Although fibre doesn’t contribute any nutrition to our diets, it is still important to make sure that you are eating enough of it. Dietary fibre plays an important role in maintaining our digestive health.
What is Fibre?
The term fibre refers to the carbohydrates in food that humans are unable to digest. We get a lot of energy from other carbohydrates, but our digestive enzymes are unable to break down some of the material that we eat. Fibre comes in two forms, soluble and insoluble. The soluble fibre forms a soft gel in the gut, which helps to keep stools smooth and easy to pass. The insoluble fibre remains more solid and helps to keep the contents of the bowels moving. Both types of fibre play an important role in digestive health and can be found in breakfast cereals, wholegrains, fruit and vegetables. Adding more of these foods to your diet can be great for your digestive health as well as your overall wellbeing.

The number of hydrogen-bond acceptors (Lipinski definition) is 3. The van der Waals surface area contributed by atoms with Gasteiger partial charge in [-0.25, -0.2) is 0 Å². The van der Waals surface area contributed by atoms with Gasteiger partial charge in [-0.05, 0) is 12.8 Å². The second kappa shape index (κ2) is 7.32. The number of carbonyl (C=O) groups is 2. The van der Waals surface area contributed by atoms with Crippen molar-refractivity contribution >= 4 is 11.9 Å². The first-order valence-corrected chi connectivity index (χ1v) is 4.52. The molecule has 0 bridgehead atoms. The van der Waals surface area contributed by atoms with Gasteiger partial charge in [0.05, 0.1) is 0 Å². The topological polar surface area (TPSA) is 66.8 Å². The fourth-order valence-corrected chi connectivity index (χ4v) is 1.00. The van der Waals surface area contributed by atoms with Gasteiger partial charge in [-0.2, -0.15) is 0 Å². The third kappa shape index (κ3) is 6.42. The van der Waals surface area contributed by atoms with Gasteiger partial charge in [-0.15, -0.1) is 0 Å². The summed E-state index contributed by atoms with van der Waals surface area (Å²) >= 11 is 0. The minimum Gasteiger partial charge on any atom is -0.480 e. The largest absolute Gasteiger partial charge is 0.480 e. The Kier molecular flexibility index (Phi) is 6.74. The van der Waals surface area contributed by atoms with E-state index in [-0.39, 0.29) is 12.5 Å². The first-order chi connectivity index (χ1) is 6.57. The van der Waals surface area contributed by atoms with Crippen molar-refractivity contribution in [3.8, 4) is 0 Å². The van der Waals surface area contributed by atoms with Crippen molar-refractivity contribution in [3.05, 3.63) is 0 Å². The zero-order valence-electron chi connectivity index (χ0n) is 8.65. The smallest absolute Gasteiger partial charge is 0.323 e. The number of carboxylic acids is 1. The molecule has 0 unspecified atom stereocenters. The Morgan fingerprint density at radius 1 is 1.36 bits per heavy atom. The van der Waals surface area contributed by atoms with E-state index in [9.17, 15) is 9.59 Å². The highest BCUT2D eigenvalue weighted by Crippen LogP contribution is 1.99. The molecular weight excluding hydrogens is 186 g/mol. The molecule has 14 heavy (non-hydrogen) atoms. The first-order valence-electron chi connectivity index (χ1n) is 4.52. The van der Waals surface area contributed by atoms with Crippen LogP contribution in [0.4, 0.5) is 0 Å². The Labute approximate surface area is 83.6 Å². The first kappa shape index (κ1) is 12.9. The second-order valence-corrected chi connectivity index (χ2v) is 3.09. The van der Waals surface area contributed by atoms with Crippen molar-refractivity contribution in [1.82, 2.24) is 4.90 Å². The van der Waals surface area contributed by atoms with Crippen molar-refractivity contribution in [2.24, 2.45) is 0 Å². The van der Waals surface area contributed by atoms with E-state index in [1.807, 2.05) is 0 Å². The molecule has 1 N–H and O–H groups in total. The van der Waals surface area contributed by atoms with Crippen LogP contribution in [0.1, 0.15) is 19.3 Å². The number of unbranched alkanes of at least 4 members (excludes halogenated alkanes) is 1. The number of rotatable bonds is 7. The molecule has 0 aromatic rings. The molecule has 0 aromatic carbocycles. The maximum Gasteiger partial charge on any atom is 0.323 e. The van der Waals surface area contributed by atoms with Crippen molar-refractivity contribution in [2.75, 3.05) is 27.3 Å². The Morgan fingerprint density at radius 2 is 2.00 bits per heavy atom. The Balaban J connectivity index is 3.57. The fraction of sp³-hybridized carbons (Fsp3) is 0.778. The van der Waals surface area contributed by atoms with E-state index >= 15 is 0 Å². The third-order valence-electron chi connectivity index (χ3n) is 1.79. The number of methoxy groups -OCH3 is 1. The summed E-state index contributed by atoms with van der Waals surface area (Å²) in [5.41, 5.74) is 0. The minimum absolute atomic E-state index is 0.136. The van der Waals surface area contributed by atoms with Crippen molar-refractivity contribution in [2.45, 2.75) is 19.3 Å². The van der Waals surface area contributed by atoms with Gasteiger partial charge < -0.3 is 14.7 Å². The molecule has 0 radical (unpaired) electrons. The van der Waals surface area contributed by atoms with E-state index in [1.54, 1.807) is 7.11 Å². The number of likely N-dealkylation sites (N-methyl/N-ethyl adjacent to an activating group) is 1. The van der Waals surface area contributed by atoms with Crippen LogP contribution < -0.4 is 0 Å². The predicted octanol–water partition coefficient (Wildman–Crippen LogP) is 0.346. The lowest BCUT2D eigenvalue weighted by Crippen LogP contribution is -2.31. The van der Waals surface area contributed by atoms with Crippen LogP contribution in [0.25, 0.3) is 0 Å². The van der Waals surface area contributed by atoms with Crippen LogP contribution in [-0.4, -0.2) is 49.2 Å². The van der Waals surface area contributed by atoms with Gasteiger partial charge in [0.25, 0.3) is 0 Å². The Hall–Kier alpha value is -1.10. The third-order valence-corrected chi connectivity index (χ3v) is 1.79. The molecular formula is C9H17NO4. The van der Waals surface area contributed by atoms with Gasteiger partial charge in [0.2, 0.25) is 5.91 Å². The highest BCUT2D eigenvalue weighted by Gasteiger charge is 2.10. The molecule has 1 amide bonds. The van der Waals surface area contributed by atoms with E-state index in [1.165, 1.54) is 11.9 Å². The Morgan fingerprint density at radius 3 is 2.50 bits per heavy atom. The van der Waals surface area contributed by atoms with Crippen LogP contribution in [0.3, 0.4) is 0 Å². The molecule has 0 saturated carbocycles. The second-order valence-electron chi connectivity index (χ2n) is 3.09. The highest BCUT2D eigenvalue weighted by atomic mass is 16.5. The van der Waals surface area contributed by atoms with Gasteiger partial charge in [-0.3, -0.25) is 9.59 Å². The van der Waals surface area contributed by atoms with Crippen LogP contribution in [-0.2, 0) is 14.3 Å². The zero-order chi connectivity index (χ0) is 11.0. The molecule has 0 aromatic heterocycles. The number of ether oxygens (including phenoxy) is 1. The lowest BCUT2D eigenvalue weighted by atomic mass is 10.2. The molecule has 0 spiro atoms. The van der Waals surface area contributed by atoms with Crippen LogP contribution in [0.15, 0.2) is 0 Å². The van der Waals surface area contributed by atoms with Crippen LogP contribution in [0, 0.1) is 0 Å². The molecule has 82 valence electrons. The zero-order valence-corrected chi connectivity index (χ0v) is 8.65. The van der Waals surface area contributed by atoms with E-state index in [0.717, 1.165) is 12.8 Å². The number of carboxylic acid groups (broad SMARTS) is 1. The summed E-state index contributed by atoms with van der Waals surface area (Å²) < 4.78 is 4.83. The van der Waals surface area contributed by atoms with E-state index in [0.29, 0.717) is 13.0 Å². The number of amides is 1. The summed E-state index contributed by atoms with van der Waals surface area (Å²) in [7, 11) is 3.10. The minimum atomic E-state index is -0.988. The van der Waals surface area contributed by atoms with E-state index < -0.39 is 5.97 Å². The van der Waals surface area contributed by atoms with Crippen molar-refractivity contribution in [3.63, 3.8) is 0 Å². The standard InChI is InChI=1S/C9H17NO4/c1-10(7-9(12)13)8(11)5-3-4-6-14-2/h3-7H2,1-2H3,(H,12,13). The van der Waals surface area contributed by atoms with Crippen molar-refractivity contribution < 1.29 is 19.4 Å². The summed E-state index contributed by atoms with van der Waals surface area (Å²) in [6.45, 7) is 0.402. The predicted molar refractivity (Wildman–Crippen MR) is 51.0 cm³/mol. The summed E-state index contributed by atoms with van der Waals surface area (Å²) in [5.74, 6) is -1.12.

How Fibre Helps Your Digestion
Fibre can be very important for your digestive health. Eating the right amount of fibre can ensure that material moves through your bowels at the right speed. It can also help to keep your stools at the right consistency. However, it is important to get the balance right. If you eat too much fibre it could cause loose stools or diarrhoea while eating too little fibre could result in constipation. This is particularly important if you have a condition such as irritable bowel disease that make you susceptible to these kinds of digestive problems.
In addition to keeping your digestive system working well, getting the right amount of fibre in your diet can also have long term health benefits. People who eat plenty of fibre are less likely to be affected by type 2 diabetes, stroke, heart disease and bowel cancer.